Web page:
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The Secret’s out Victoria: diversity is in

Lingerie – mid 19th century: from French, from linge ‘linen’. Lingerie is a way women can be in touch with their femininity and sexuality, becoming an extremely profitable market. Victoria’s Secret used to be the pioneers of the luxury undergarments, but times have changed. The secret’s out Victoria: diversity is in.

What is Victoria’s Secret?

The fashion and beauty house founded Roy and Graye Raymond specialises in lingerie, sleep wear, sportswear and apparel. Since 1995 Victoria’s Secret have hosted their very own fashion shows. They employ world renowned supermodels such as Tyra Banks, Bella Hadid, and Adriana Lima to showcase their latest launches at the star studded event.

The models, nicknamed Victoria’s Angels, strut down the catwalk whilst popular artists such as Shawn Mendes perform, providing further entertainment. This has been a marketing success, with a recorded 1.5 million viewers tuning in.

The results have shown a boost in sales, and the latest catwalks seeing a bigger budget and spectacle. However, something began to shift within consumers which saw the brand’s image begin to plummet.

With an abundance of controversies linked to cultural appropriation, racism and negative body image, Victoria’s Secret needed to act fast. When questioned by Vogue Magazine about diversity within the fashion show, Victoria’s Secret president Edward Razek states:

“It’s like, why doesn’t your show do this? Shouldn’t you have transsexuals in the show? No. No, I don’t think we should. Well, why not? Because the show is a fantasy. It’s a 42-minute entertainment special. That’s what it is. It is the only one of its kind in the world, and any other fashion brand in the world would take it in a minute, including the competitors that are carping at us. And they carp at us because we’re the leader.”

What is the Fantasy?

Razek’s comment earned backlash and criticism on social media, with customers and journalists alike discussing his position within Victoria’s Secret. But most importantly, the effect dismissive comments about inclusion and diversity have on people.

The show being a ‘fantasy’ is what stood out as it implies the reason they do not want trans models. It implies that in the eyes of the Victoria’s Secret brand being trans is not a fantasy. This is not only harmful but also incredibly false and damaging.

Clothes can to be worn by anyone and everyone, no matter their gender, sex, size, age or race. By excluding a large demographic it shows that Victoria’s Secret does not care about helping people find their wings – no matter what they identify as.

Diversity is essential as it puts the marginalised in a position which they thought they would never allowed into. Trans models as angels would show other trans women that they can be angels too. It would allow trans women to feel just as fun, sexy or free that lingerie is supposed to make everyone feel.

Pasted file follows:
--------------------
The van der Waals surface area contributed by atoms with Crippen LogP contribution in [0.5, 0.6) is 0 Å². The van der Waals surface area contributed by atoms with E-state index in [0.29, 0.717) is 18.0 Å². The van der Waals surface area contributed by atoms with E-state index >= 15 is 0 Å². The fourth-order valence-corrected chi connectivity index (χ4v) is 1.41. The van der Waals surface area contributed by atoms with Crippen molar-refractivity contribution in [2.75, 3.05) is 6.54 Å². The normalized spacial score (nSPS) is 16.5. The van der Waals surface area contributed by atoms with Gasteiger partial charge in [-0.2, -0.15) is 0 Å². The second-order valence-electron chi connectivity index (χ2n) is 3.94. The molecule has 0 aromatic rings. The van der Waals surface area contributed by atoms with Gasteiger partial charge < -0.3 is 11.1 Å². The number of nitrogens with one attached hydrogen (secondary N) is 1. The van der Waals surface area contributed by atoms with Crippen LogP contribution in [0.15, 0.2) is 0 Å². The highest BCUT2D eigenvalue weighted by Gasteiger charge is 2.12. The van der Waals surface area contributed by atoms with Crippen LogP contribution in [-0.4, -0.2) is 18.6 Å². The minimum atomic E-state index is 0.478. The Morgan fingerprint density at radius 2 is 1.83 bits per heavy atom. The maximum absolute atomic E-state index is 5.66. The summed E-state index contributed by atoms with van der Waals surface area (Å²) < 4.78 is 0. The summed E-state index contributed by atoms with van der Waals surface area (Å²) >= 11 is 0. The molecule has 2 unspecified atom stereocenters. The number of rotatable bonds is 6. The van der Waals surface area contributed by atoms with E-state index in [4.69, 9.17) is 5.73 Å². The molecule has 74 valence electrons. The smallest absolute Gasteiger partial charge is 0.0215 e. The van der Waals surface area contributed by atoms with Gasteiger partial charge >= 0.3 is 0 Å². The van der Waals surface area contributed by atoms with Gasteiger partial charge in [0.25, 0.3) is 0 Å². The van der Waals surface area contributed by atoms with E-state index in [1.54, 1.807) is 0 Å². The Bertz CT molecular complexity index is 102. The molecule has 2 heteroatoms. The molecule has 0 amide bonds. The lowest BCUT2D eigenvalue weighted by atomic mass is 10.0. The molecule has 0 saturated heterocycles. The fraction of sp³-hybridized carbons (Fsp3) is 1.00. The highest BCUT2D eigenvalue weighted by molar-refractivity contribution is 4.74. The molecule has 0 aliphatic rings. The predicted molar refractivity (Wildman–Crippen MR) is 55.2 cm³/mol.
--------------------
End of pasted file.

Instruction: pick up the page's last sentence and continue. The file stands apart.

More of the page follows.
Make way for Savage X Fenty

Inclusion should never be done for the sake of inclusion. Casting trans Brazilian model Valentina Sampaio is a step in the right direction. But it also feels as if the brand is pandering to try and keep up.

Pandering is what Razek accused Savage X Fenty of doing at their very own fashion show. Model and actress Slick Woods was heavily pregnant when she walked down the Savage X Fenty runway at fashion show which aired on Amazon Prime.

The success of Savage X Fenty, a partnership between TechStyle Inc and Rihanna has garnered immense praise and adoration. The show featured models of all identifying genders, shapes and sizes and celebrated diversity.

Savage X Fenty were able to breathe new life into the market, showing off their lingerie in exciting ways. Even the dancers, choreographed by Paris Globel, wore the lingerie displaying the quality and accessibility of their garments.

Clipped wings

Since Edward Razek stepped down from his position there has not been much buzz around Victoria’s Secret. The 2019 show was cancelled and reports say they have no plans to revive it. Parent company L Brand wants to ‘evolve the marketing’ of their signature lingerie brand but with 250 stores closing across the US and Canada, it’s safe to say this angel has hung up her wings.

As for Savage X Fenty, they seem to be doing better than ever. With endorsements from celebrities such as Normani, Megan Thee Stallion and JoJo, it seems the brand know their audience well. By reaching out to women of different shapes and sizes, and new ambassadors being announced with each release, it’s safe to say Savage X Fenty is only just getting started.

By cementing their views and ideologies surrounding inclusivity and diversity as an utmost importance, Savage X Fenty have become a brand fit for a new generation of women ready to express their true selves and look great whilst doing it.


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